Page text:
Melanoma: These Foods May Help Prevent Recurrence

by Carmen Roberts, M.S., R.D., L.D.N. Health Professional, Medical Reviewer

A Healthy Diet May Prevent Melanoma Recurrence

If you're a melanoma survivor, you know that early detection and treatment are critical, since the five-year-survival rate for people with melanoma that's detected early is about 98 percent, according to the Skin Cancer Foundation. In addition to watching your sun exposure, you can decrease your risk of developing skin cancer or its recurrence through healthy eating. Here, the best foods to reach for.

Picking out leafy greens at market

Leafy green vegetables

Leafy greens are rich in the antioxidant vitamin C, which may protect cells from damage caused by free radicals, according to the Journal of Skin Cancer. Load your plate with leafy green vegetables such as spinach, kale, and collard greens. Another boon of veggies in this family: Broccoli, bell peppers, and Brussels sprouts are also excellent sources of vitamin C.

Buying fruit at outdoor market.

Red fruits and vegetables

Red fruits and vegetables are rich in lycopene, another antioxidant that may protect your skin against sun damage, according to a study in the British Journal of Dermatology. Tomatoes, tomato sauce, watermelon, pink grapefruit, apricots, blood oranges, and papaya are all good sources of lycopene.

Beautiful seafood sampler.

Fish and shellfish

Fatty fish such as salmon, mackerel, and herring are rich in omega-3 fatty acids, which have been shown to decrease chronic inflammation and protect against skin cancer progression, according to The Journal of Clinical Medicine. In addition, shellfish are rich in zinc, which may help to replenish antioxidant levels in the body and restore immune function, according to research in The American Journal of Clinical Nutrition.

Bounty of nuts and seeds.

Nuts and seeds

Nuts and seeds are also good sources of omega 3s. In addition, they contain vitamin E, another antioxidant that can help prevent damage by free radicals. Snack on walnuts, almonds, or sunflower seeds, or stir milled flaxseed or wheat germ into your yogurt or fruit smoothie for an added nutritional boost of vitamin E.

Legumes in various bowls.


Also rich in zinc: Legumes, which may enhance your body’s immune system and restore antioxidant levels. Add a sprinkle of beans, such as chickpeas, black beans, and edamame, to everything from salads or soups. Try bean dips such as hummus with raw vegetables for a delish-and-nutrish snack.

Plethora of orange fruits and vegetables.

Orange fruits and vegetables

Orange produce is rich in beta-carotene, which is converted to vitamin A in your body. Reaching for orange fruits and veggies regularly may decrease the risk for some cancers. Carrots, sweet potatoes, apricots, cantaloupe, and squash are great sources of beta-carotene. While research on the effect of beta carotene and melanoma is inconclusive, some evidence supports the role of vitamin A in reducing the risk of developing melanoma, according to the Journal of Investigative Dermatology.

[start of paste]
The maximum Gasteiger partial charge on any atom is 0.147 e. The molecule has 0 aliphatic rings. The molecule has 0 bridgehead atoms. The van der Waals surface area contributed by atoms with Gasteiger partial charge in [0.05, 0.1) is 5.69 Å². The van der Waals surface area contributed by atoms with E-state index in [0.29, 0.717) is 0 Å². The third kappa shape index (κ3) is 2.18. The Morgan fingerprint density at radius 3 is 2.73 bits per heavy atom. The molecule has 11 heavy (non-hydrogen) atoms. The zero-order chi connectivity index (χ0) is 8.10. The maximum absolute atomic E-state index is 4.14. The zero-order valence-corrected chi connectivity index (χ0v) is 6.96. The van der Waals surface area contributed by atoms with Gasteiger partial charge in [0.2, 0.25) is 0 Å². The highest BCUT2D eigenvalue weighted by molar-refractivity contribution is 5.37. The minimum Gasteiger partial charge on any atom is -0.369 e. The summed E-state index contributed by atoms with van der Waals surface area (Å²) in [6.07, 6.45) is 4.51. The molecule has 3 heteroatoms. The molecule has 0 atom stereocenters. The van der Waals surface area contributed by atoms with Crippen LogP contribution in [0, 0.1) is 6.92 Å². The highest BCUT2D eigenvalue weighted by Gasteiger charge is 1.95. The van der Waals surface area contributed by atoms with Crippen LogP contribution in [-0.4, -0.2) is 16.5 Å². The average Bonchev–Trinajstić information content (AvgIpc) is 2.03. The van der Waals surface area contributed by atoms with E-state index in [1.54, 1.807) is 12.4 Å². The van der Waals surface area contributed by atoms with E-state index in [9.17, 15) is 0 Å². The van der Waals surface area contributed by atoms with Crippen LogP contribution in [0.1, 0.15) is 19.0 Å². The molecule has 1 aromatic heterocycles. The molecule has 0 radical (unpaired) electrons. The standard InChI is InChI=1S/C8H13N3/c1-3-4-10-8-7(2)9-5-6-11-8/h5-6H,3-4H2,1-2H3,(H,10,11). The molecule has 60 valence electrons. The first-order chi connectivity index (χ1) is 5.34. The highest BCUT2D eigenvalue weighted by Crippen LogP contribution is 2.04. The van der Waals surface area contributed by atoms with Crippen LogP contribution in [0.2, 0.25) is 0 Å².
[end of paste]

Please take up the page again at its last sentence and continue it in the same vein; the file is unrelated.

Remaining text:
Vitamin D foods

Vitamin D fortified foods

Research shows that adequate vitamin D intake is associated with a decreased risk of melanoma, and that people who are vitamin D deficient have a poorer outcome when diagnosed with melanoma. Include vitamin D fortified foods in your diet such as milk, yogurt, cereal, and juice. The [best dietary sources of vitamin D]( vitamin-d-rich-foods) include fish such as sardines, salmon, and tuna, as well as egg yolks and liver.

Picking out citrus fruit at the grocery.

Citrus fruits

Citrus fruits are good sources of vitamin C, which may offer some protection from cancer-causing free radicals. Snack on oranges, and add a slice of fresh lemon or lime to a glass of water for an added boost of vitamin C. Though not a citrus fruit, strawberries are rich in vitamic C, too. Time to pick up a pint!

Pouring cups of green tea


The polyphenols found in black and green tea have been linked to a variety of health benefits, including cancer prevention. Research shows that green tea, specifically, can actually inhibit the growth of melanoma cells. Try adding a cup of green tea (hot or iced) to your daily routine.

Carmen Roberts, M.S., R.D., L.D.N.
Meet Our Writer
Carmen Roberts, M.S., R.D., L.D.N.

Carmen is a Registered Dietitian. In addition to writing for HealthCentral, she has spent her career working at Johns Hopkins and is also an adjunct faculty instructor for Excelsior College. Carmen has over 20 years of experience in nutritional counseling, education, writing, and program management and is a certified specialist in adult weight management. She enjoys educating her students and clients about how nutrition affects the body and its role in overall health and wellness.